Women’s health is intricately related to changing ovarian function. Estrogens, produced by the ovaries, have effects in almost all the body organs. Circulating levels of estrogens define women’s health and lifestyle, from puberty to the menopause.
For the majority of women, the estrogen cycle remains optimal till the start of the fourth decade. Ovarian function is ever declining with age, but becomes more marked in the 40s. Menstrual patterns start to change, periods become heavier and irregular. By this time, fertility is appreciably declined. Less and less women will conceive, and they’ll have a higher risk of miscarriages. As if that is not enough, there is a higher risk of having a baby with birth defects, and the risk of pregnancy complications is higher. To be forewarned is to be forearmed.
Contraceptive choices in the 40s change as well, but declined fertility does not warrant less effective methods. Specific risk factors associated with estrogen-based contraceptives usually warrant review, more so in overweight women and smokers. Additional benefits of some contraceptive methods become desirable. An example is women experiencing heavy periods who may opt for a specific coil that reduces menstrual bleeding, on top of being contraceptive.
Even though expected, increasingly heavy periods in the 40s usually warrant Gynecological review. A minority of women may have abnormal changes on the lining of the uterus, warranting specific treatment. An ultrasound scan usually excludes potentially serious causes, sometimes combined with a biopsy of the uterine lining.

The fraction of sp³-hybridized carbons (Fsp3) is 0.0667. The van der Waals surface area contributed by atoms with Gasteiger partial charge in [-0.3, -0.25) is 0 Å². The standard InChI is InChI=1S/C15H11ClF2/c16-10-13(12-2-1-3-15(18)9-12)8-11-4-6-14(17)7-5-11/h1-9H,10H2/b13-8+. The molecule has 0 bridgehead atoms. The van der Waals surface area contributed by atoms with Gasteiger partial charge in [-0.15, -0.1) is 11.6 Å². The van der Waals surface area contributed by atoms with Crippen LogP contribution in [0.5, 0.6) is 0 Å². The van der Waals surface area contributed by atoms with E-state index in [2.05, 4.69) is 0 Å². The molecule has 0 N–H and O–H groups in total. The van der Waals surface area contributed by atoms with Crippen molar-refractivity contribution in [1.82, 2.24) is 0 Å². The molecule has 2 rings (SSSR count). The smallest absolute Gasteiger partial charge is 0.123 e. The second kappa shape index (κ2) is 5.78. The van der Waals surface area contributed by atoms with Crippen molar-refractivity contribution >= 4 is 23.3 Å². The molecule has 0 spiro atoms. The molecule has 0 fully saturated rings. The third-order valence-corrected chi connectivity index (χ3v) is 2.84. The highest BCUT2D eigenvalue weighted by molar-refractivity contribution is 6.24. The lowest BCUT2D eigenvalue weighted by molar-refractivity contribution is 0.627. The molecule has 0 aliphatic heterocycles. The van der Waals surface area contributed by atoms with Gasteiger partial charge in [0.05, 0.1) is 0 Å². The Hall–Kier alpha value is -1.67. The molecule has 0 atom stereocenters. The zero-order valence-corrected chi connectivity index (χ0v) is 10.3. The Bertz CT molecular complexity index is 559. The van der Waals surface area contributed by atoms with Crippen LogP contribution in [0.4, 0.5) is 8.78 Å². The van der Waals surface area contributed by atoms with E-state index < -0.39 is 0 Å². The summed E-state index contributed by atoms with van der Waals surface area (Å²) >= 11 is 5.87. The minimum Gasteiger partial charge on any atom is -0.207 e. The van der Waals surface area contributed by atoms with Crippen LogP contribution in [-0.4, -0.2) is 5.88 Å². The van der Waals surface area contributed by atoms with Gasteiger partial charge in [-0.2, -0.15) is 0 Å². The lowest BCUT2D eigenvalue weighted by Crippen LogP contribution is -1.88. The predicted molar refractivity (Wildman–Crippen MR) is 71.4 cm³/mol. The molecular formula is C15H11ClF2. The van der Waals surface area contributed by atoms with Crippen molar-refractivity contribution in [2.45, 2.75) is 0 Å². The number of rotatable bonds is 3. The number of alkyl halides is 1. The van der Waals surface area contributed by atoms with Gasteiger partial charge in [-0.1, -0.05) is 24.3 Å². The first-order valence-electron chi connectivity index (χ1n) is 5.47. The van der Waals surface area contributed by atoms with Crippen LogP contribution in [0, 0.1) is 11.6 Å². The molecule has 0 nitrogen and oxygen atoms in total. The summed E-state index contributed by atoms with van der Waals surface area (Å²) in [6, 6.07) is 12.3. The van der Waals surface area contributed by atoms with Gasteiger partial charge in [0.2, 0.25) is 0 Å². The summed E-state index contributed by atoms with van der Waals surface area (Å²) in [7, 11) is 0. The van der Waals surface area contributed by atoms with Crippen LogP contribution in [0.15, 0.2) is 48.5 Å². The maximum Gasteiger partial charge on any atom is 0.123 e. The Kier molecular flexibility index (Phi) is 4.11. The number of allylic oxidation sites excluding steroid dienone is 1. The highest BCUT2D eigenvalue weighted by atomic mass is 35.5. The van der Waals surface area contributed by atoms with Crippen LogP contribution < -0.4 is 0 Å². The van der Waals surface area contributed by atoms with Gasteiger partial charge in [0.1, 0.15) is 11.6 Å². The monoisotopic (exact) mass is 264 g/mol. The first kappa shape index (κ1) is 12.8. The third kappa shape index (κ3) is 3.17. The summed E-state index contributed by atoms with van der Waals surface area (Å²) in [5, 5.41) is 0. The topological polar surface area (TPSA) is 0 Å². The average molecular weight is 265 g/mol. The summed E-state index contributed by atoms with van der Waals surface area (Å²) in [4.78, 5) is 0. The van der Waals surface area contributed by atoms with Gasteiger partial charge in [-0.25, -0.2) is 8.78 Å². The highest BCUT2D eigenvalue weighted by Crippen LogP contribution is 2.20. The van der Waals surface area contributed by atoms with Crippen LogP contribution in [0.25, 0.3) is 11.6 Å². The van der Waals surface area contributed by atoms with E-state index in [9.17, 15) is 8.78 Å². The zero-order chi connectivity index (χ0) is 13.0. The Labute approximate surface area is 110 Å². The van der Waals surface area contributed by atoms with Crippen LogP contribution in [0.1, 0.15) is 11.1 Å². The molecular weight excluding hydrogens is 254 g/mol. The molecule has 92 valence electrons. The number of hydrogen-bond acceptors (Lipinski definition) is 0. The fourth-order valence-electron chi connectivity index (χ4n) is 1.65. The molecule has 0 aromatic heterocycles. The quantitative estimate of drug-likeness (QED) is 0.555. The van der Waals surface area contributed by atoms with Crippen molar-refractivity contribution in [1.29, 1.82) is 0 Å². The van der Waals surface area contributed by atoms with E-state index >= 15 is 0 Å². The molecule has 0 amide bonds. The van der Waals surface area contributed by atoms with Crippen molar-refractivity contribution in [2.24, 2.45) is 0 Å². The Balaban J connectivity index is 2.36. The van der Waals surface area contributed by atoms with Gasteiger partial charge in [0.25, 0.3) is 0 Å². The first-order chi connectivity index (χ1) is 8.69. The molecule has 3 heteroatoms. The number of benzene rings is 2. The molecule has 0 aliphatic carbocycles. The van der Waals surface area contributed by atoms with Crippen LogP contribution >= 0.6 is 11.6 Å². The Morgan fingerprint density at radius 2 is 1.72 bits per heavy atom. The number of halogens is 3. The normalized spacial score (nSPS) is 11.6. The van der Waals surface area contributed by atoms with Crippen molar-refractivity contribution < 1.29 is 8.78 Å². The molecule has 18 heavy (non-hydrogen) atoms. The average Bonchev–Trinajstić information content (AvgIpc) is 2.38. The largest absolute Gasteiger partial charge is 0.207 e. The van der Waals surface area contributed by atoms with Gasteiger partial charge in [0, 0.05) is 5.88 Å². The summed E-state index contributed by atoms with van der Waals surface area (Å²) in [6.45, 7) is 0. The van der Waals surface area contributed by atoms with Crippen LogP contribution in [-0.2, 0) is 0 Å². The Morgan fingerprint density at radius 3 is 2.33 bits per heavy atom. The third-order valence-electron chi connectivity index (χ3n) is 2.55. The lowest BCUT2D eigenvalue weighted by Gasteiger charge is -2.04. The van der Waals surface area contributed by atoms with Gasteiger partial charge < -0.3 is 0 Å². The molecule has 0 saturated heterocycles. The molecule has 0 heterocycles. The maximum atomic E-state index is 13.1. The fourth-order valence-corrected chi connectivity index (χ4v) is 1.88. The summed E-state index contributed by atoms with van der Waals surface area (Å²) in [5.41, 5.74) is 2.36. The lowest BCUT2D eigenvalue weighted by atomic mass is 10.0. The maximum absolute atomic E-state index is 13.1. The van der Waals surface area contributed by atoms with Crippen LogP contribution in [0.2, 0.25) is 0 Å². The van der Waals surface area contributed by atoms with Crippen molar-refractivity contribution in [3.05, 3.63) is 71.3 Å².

As the 4th decade advances, lower and lower estrogen levels lead to a condition called perimenopause. This is the period when signs of menopause begin to appear. Women may experience hot flushes and mood swings, increasing discomfort with sexual intercourse;and periods become infrequent and scanty. Dreadful perimenopausal symptoms can easily be managed with estrogen replacement, improving quality of life. Some women will transit into the menopause in their forties, but for the majority menopause comes in the 5th decade.
Health screening must be continued in the 40s, and well past the menopause. Cervical cancer screening should be continued with Pap smears every 3 years, provided the last smear was normal. More frequent screening is only applicable in selected risk groups, like women with HIV. Breast cancer screening should commence at 40, and no earlier unless specific risk factors for early onset breast cancer are present. Your Gynecologist may suggest additional non-routine screening tests depending on specific circumstances. Caution should be exercised, umpteen screening tests backed up by medical marketing hype and not science are commonplace, and often lead to unnecessary interventions and harm.
General health must not be ignored. Increasing sedentary lifestyles in the 40s often leads to increasing weight and consequent risks of heart disease and adult onset diabetes. Don’t smoke, drink less, eat healthily, do some exercises and don’t ignore unusual symptoms.Take a fertility test today